A recent trip to the pharmacy for pain medication had the usual routine—paying for the prescription, a consultation with the pharmacist, and then something new—information about safe medication disposal of unused pills if they are no longer needed.
First, recognize how important it is to properly and safely store all your medications, especially opioid pain medication. Be sure to keep all medicines out of reach of children and pets. They should be hidden or locked up. Keeping them secure also helps deter the misuse of pills by teenagers and adults. Also, it is essential to keep your medicine in its original container so you, or someone else, don’t take it by accident. Never share opioids.
Save Lives and the Environment
It is best to dispose of extra opioid pain medicine as soon as it is no longer needed! If forgotten about, your annual Spring cleaning is an excellent time to get rid of opioids and all unneeded and expired medications. Safe medication disposal is essential for a few reasons. First, it protects household members from poisonings, accidentally ingesting expired pharmaceuticals, or taking ones not prescribed for them. Additionally, disposing of them safely prevents hazardous medications from contaminating the environment.
How to Dispose of Medicines at Home – If Approved for Home Disposal
If approved for home disposal, medicine can be flushed down the toilet or sink or thrown away in the household trash.
Flushing: Some medicines could be especially harmful to others. They have specific directions to immediately flush them down the sink or toilet when no longer needed if a take-back option is not readily available. Read the instructions on the label. If in doubt, check the FDA’s Flush List before flushing.
Household Trash: Almost all unused or expired medicines that do not have flushing directions on the label can be disposed of safely in the trash.
- Mix them with something that will hide the medicine or make it unappealing, such as kitty litter or used coffee grounds.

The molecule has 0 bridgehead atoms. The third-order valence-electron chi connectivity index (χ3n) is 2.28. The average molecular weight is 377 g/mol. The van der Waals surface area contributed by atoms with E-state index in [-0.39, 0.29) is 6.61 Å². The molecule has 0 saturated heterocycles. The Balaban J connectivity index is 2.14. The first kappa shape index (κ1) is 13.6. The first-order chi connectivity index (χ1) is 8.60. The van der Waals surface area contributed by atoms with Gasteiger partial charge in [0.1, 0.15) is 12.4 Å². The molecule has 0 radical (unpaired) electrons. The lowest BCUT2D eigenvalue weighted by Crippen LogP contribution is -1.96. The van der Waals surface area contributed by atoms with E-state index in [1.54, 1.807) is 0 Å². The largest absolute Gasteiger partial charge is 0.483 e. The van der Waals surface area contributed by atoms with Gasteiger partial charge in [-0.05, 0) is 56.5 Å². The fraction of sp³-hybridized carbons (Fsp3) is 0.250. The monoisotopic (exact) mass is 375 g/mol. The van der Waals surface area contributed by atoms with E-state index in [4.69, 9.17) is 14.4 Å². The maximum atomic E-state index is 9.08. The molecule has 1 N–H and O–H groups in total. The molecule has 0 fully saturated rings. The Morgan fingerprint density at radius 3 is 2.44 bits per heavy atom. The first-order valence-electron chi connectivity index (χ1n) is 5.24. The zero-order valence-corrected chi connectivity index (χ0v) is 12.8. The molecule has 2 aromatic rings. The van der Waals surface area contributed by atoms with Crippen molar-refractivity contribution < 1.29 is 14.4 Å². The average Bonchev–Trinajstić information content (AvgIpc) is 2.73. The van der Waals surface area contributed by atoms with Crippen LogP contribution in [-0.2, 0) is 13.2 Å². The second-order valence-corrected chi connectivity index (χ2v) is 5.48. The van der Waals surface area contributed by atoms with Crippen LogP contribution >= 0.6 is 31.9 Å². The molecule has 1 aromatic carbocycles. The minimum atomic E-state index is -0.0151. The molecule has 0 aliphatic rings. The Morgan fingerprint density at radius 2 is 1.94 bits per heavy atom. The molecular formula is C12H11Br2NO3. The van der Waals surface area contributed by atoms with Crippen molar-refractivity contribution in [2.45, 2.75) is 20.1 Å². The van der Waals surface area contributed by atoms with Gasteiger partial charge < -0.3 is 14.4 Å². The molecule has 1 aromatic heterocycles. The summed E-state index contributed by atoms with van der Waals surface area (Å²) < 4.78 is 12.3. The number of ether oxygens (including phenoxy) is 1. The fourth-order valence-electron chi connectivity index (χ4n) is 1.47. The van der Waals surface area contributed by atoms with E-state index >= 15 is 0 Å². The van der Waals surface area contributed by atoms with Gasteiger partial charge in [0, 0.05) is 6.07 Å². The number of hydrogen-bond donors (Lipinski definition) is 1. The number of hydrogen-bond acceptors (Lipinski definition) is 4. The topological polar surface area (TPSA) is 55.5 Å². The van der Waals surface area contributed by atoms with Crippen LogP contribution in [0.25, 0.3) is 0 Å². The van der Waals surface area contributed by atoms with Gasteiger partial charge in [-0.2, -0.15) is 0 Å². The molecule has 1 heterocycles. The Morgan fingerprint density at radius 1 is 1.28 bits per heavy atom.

- Place the mixture in a container such as a sealed plastic bag.
- Throw the container in your household trash after concealing or removing any personal information.
Where to Dispose Medicine In and Near Pope County
Some medications should not be flushed down the drain or thrown into the trash as the substances contaminate water, harm wildlife, and pollute drinking water. In Glenwood, Pope County Law Enforcement has a Drug Take-Back program. Prescriptions can be deposited in the kiosk in the main hallway of the Pope County Courthouse, across from the sheriff’s dispatch office. Access is available during regular business days/hours.
Additional controlled substance public disposal locations include Thrifty White Pharmacy in Alexandria, Thrifty White Pharmacy in Morris, Trumm Drug in Parkers Prairie, the Cash Wise Clinic Pharmacy and Thrifty White Pharmacy in Willmar. To find a location in your area, search: “Where to dispose of prescription drugs.”
The types of accepted/non-accepted medications may vary, depending on location. Before bringing your items for disposal, check with your local Drug Take-Back program to see what they allow and don’t allow to be disposed of in their facility. Always dispose of medications in their original containers.
Medications accepted often include:
- Prescription medications (controlled and non-controlled)
- Over-the-counter medications
- Liquid medication bottles
- Vitamins and supplements
- Pet medicines
Not accepted often include:
- Medicine from businesses—healthcare facilities, pharmacies or doctors’ offices, pharmaceutical representatives, veterinary clinics
- Illegal drugs
- Needles/syringes or Sharps containers
- Review the FDA’s recommended process for disposing of needles and syringes.
- Medical devices/batteries
- Aerosol cans/inhalers
- Devices containing mercury
Contact your trash and recycling facility to properly dispose of the products not accepted at Drug Take-Back programs, and follow local regulations and laws. If you have other questions about disposing of your medication, please contact the US Food and Drug Administration at 1-888-INFO-FDA (1-888-463-6332) or read more at www.fda.gov/Drugs/ResourcesForYou/.